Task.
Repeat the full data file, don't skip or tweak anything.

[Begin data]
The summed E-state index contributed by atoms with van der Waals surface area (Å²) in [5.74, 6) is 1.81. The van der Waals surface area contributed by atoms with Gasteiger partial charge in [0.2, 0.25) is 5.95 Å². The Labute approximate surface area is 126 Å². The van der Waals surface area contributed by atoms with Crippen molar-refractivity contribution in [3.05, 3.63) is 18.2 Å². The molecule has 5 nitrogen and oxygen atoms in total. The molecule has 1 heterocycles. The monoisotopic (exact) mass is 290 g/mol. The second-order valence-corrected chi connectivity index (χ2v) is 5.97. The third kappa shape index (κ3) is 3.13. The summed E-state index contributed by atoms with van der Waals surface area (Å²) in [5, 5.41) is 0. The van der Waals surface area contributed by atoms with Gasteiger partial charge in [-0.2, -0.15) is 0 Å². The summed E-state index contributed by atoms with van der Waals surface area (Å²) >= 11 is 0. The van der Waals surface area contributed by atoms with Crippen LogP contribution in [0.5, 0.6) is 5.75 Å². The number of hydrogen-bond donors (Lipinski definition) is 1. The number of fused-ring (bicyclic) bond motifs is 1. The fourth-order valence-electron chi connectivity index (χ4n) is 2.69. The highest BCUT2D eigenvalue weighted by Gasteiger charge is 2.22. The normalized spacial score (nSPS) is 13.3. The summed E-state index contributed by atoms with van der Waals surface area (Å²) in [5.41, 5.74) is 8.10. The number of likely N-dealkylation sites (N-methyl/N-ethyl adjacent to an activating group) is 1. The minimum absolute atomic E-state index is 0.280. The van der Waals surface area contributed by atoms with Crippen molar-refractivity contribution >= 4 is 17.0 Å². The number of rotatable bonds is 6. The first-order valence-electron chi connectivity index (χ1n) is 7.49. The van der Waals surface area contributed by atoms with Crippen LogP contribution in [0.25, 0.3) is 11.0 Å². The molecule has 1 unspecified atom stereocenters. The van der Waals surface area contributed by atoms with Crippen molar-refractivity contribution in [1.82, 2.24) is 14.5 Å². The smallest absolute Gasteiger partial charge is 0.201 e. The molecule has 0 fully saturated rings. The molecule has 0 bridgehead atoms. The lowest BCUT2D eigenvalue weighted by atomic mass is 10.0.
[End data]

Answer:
The summed E-state index contributed by atoms with van der Waals surface area (Å²) in [5.74, 6) is 1.81. The van der Waals surface area contributed by atoms with Gasteiger partial charge in [0.2, 0.25) is 5.95 Å². The Labute approximate surface area is 126 Å². The van der Waals surface area contributed by atoms with Crippen molar-refractivity contribution in [3.05, 3.63) is 18.2 Å². The molecule has 5 nitrogen and oxygen atoms in total. The molecule has 1 heterocycles. The monoisotopic (exact) mass is 290 g/mol. The second-order valence-corrected chi connectivity index (χ2v) is 5.97. The third kappa shape index (κ3) is 3.13. The summed E-state index contributed by atoms with van der Waals surface area (Å²) in [5, 5.41) is 0. The van der Waals surface area contributed by atoms with Gasteiger partial charge in [-0.2, -0.15) is 0 Å². The summed E-state index contributed by atoms with van der Waals surface area (Å²) >= 11 is 0. The van der Waals surface area contributed by atoms with Crippen LogP contribution in [0.5, 0.6) is 5.75 Å². The number of hydrogen-bond donors (Lipinski definition) is 1. The number of fused-ring (bicyclic) bond motifs is 1. The fourth-order valence-electron chi connectivity index (χ4n) is 2.69. The highest BCUT2D eigenvalue weighted by Gasteiger charge is 2.22. The normalized spacial score (nSPS) is 13.3. The summed E-state index contributed by atoms with van der Waals surface area (Å²) in [5.41, 5.74) is 8.10. The number of likely N-dealkylation sites (N-methyl/N-ethyl adjacent to an activating group) is 1. The minimum absolute atomic E-state index is 0.280. The van der Waals surface area contributed by atoms with Crippen molar-refractivity contribution >= 4 is 17.0 Å². The number of rotatable bonds is 6. The first-order valence-electron chi connectivity index (χ1n) is 7.49. The van der Waals surface area contributed by atoms with Crippen LogP contribution in [0.25, 0.3) is 11.0 Å². The molecule has 1 unspecified atom stereocenters. The van der Waals surface area contributed by atoms with Crippen molar-refractivity contribution in [1.82, 2.24) is 14.5 Å². The smallest absolute Gasteiger partial charge is 0.201 e. The molecule has 0 fully saturated rings. The molecule has 0 bridgehead atoms. The lowest BCUT2D eigenvalue weighted by atomic mass is 10.0.